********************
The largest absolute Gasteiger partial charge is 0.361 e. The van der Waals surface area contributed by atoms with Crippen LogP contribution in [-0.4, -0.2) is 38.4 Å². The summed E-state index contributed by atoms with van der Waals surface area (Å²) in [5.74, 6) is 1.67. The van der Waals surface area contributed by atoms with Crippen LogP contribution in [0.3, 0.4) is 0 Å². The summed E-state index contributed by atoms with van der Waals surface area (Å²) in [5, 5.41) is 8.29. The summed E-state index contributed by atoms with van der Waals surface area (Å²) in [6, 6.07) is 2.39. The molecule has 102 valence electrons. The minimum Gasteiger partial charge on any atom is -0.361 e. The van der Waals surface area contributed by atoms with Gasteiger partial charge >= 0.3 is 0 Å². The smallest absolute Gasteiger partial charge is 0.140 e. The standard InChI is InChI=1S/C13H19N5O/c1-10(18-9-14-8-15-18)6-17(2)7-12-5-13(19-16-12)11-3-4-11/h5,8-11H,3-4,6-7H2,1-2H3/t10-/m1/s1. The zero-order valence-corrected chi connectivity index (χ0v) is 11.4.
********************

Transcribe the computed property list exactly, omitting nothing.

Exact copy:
The largest absolute Gasteiger partial charge is 0.361 e. The van der Waals surface area contributed by atoms with Crippen LogP contribution in [-0.4, -0.2) is 38.4 Å². The summed E-state index contributed by atoms with van der Waals surface area (Å²) in [5.74, 6) is 1.67. The van der Waals surface area contributed by atoms with Crippen LogP contribution in [0.3, 0.4) is 0 Å². The summed E-state index contributed by atoms with van der Waals surface area (Å²) in [5, 5.41) is 8.29. The summed E-state index contributed by atoms with van der Waals surface area (Å²) in [6, 6.07) is 2.39. The molecule has 102 valence electrons. The minimum Gasteiger partial charge on any atom is -0.361 e. The van der Waals surface area contributed by atoms with Gasteiger partial charge >= 0.3 is 0 Å². The smallest absolute Gasteiger partial charge is 0.140 e. The standard InChI is InChI=1S/C13H19N5O/c1-10(18-9-14-8-15-18)6-17(2)7-12-5-13(19-16-12)11-3-4-11/h5,8-11H,3-4,6-7H2,1-2H3/t10-/m1/s1. The zero-order valence-corrected chi connectivity index (χ0v) is 11.4.